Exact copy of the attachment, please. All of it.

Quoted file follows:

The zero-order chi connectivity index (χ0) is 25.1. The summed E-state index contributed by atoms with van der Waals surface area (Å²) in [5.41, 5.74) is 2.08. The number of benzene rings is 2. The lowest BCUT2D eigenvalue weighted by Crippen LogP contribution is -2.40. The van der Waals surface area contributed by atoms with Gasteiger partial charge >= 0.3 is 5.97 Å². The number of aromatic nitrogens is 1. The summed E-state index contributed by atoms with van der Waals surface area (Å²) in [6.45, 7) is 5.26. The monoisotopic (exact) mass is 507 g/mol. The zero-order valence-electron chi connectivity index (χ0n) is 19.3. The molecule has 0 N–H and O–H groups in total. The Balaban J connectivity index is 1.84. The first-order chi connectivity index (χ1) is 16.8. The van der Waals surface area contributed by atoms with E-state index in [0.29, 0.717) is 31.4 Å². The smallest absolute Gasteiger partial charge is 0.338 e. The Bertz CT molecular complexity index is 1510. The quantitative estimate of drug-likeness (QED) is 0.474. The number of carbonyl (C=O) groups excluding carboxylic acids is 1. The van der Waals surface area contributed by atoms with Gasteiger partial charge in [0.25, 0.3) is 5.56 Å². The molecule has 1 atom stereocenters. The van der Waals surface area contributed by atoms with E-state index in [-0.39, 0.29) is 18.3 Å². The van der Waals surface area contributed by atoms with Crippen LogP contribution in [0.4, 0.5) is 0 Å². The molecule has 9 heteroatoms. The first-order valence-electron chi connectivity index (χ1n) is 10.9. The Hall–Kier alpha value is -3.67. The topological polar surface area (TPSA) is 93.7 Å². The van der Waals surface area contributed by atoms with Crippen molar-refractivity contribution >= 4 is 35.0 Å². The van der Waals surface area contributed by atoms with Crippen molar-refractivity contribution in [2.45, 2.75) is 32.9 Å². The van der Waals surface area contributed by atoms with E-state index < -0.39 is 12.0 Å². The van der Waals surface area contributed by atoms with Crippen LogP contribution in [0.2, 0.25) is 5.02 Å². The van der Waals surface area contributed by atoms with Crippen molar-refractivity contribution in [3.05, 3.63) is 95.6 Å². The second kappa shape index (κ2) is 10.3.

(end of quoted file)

The zero-order chi connectivity index (χ0) is 25.1. The summed E-state index contributed by atoms with van der Waals surface area (Å²) in [5.41, 5.74) is 2.08. The number of benzene rings is 2. The lowest BCUT2D eigenvalue weighted by Crippen LogP contribution is -2.40. The van der Waals surface area contributed by atoms with Gasteiger partial charge >= 0.3 is 5.97 Å². The number of aromatic nitrogens is 1. The summed E-state index contributed by atoms with van der Waals surface area (Å²) in [6.45, 7) is 5.26. The monoisotopic (exact) mass is 507 g/mol. The zero-order valence-electron chi connectivity index (χ0n) is 19.3. The molecule has 0 N–H and O–H groups in total. The Balaban J connectivity index is 1.84. The first-order chi connectivity index (χ1) is 16.8. The van der Waals surface area contributed by atoms with E-state index in [0.29, 0.717) is 31.4 Å². The smallest absolute Gasteiger partial charge is 0.338 e. The Bertz CT molecular complexity index is 1510. The quantitative estimate of drug-likeness (QED) is 0.474. The number of carbonyl (C=O) groups excluding carboxylic acids is 1. The van der Waals surface area contributed by atoms with Gasteiger partial charge in [0.25, 0.3) is 5.56 Å². The molecule has 1 atom stereocenters. The van der Waals surface area contributed by atoms with E-state index in [-0.39, 0.29) is 18.3 Å². The van der Waals surface area contributed by atoms with Crippen LogP contribution in [0.4, 0.5) is 0 Å². The molecule has 9 heteroatoms. The first-order valence-electron chi connectivity index (χ1n) is 10.9. The Hall–Kier alpha value is -3.67. The topological polar surface area (TPSA) is 93.7 Å². The van der Waals surface area contributed by atoms with Crippen molar-refractivity contribution >= 4 is 35.0 Å². The van der Waals surface area contributed by atoms with Crippen molar-refractivity contribution in [2.45, 2.75) is 32.9 Å². The van der Waals surface area contributed by atoms with E-state index < -0.39 is 12.0 Å². The van der Waals surface area contributed by atoms with Crippen LogP contribution in [0.2, 0.25) is 5.02 Å². The van der Waals surface area contributed by atoms with Crippen molar-refractivity contribution in [3.05, 3.63) is 95.6 Å². The second kappa shape index (κ2) is 10.3.